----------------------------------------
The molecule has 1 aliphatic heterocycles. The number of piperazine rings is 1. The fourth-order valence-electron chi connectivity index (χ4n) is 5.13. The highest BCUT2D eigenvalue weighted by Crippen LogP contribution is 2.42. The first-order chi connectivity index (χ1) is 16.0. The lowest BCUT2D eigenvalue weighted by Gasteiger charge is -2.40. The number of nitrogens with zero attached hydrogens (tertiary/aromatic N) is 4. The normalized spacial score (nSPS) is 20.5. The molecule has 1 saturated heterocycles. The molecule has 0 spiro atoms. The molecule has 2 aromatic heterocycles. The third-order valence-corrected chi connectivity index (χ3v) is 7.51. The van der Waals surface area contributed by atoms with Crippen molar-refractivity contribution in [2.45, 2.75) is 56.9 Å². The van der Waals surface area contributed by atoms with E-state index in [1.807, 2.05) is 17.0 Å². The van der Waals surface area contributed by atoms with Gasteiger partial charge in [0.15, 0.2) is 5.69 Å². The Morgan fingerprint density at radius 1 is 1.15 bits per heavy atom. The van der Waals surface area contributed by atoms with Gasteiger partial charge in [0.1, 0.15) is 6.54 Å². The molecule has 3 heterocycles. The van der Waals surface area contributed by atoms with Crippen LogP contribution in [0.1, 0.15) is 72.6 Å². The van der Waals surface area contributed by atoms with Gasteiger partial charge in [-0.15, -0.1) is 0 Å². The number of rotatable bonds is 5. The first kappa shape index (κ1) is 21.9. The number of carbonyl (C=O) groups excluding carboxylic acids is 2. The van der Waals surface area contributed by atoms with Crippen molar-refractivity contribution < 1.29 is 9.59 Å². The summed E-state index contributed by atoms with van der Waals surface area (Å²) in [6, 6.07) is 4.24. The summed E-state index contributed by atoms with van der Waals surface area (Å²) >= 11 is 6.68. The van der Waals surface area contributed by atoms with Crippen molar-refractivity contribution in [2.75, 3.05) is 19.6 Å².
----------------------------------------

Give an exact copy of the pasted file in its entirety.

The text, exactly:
The molecule has 1 aliphatic heterocycles. The number of piperazine rings is 1. The fourth-order valence-electron chi connectivity index (χ4n) is 5.13. The highest BCUT2D eigenvalue weighted by Crippen LogP contribution is 2.42. The first-order chi connectivity index (χ1) is 16.0. The lowest BCUT2D eigenvalue weighted by Gasteiger charge is -2.40. The number of nitrogens with zero attached hydrogens (tertiary/aromatic N) is 4. The normalized spacial score (nSPS) is 20.5. The molecule has 1 saturated heterocycles. The molecule has 0 spiro atoms. The molecule has 2 aromatic heterocycles. The third-order valence-corrected chi connectivity index (χ3v) is 7.51. The van der Waals surface area contributed by atoms with Crippen molar-refractivity contribution in [2.45, 2.75) is 56.9 Å². The van der Waals surface area contributed by atoms with E-state index in [1.807, 2.05) is 17.0 Å². The van der Waals surface area contributed by atoms with Gasteiger partial charge in [0.15, 0.2) is 5.69 Å². The Morgan fingerprint density at radius 1 is 1.15 bits per heavy atom. The van der Waals surface area contributed by atoms with Gasteiger partial charge in [0.1, 0.15) is 6.54 Å². The molecule has 3 heterocycles. The van der Waals surface area contributed by atoms with Crippen LogP contribution in [0.1, 0.15) is 72.6 Å². The van der Waals surface area contributed by atoms with Gasteiger partial charge in [-0.15, -0.1) is 0 Å². The number of rotatable bonds is 5. The first kappa shape index (κ1) is 21.9. The number of carbonyl (C=O) groups excluding carboxylic acids is 2. The van der Waals surface area contributed by atoms with Crippen molar-refractivity contribution < 1.29 is 9.59 Å². The summed E-state index contributed by atoms with van der Waals surface area (Å²) in [6, 6.07) is 4.24. The summed E-state index contributed by atoms with van der Waals surface area (Å²) >= 11 is 6.68. The van der Waals surface area contributed by atoms with Crippen molar-refractivity contribution in [2.75, 3.05) is 19.6 Å².